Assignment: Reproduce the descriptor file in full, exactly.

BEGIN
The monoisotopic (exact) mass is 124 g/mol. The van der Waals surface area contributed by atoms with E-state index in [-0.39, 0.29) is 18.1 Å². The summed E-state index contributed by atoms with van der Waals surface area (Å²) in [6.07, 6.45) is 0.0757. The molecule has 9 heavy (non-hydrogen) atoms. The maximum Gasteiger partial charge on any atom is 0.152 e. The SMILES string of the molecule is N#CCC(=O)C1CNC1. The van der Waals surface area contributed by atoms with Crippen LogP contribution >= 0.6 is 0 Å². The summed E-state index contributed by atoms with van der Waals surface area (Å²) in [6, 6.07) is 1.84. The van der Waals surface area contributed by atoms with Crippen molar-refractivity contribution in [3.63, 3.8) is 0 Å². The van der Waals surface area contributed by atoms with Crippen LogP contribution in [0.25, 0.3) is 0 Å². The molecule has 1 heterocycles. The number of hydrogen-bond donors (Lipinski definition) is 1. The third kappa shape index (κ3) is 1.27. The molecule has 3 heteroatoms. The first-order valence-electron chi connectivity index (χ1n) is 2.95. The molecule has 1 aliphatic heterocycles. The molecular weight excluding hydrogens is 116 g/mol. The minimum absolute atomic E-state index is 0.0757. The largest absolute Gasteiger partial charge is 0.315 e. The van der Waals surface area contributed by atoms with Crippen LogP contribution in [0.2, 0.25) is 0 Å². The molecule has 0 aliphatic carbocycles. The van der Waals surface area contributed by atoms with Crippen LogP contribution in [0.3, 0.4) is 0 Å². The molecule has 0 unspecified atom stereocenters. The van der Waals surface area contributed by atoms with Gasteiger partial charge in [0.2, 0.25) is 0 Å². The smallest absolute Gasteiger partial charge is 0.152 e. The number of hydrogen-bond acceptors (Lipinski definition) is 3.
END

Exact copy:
The monoisotopic (exact) mass is 124 g/mol. The van der Waals surface area contributed by atoms with E-state index in [-0.39, 0.29) is 18.1 Å². The summed E-state index contributed by atoms with van der Waals surface area (Å²) in [6.07, 6.45) is 0.0757. The molecule has 9 heavy (non-hydrogen) atoms. The maximum Gasteiger partial charge on any atom is 0.152 e. The SMILES string of the molecule is N#CCC(=O)C1CNC1. The van der Waals surface area contributed by atoms with Crippen LogP contribution >= 0.6 is 0 Å². The summed E-state index contributed by atoms with van der Waals surface area (Å²) in [6, 6.07) is 1.84. The van der Waals surface area contributed by atoms with Crippen molar-refractivity contribution in [3.63, 3.8) is 0 Å². The van der Waals surface area contributed by atoms with Crippen LogP contribution in [0.25, 0.3) is 0 Å². The molecule has 1 heterocycles. The number of hydrogen-bond donors (Lipinski definition) is 1. The third kappa shape index (κ3) is 1.27. The molecule has 3 heteroatoms. The first-order valence-electron chi connectivity index (χ1n) is 2.95. The molecule has 1 aliphatic heterocycles. The molecular weight excluding hydrogens is 116 g/mol. The minimum absolute atomic E-state index is 0.0757. The largest absolute Gasteiger partial charge is 0.315 e. The van der Waals surface area contributed by atoms with Crippen LogP contribution in [0.2, 0.25) is 0 Å². The molecule has 0 aliphatic carbocycles. The van der Waals surface area contributed by atoms with Crippen LogP contribution in [0.3, 0.4) is 0 Å². The molecule has 0 unspecified atom stereocenters. The van der Waals surface area contributed by atoms with Gasteiger partial charge in [0.2, 0.25) is 0 Å². The smallest absolute Gasteiger partial charge is 0.152 e. The number of hydrogen-bond acceptors (Lipinski definition) is 3.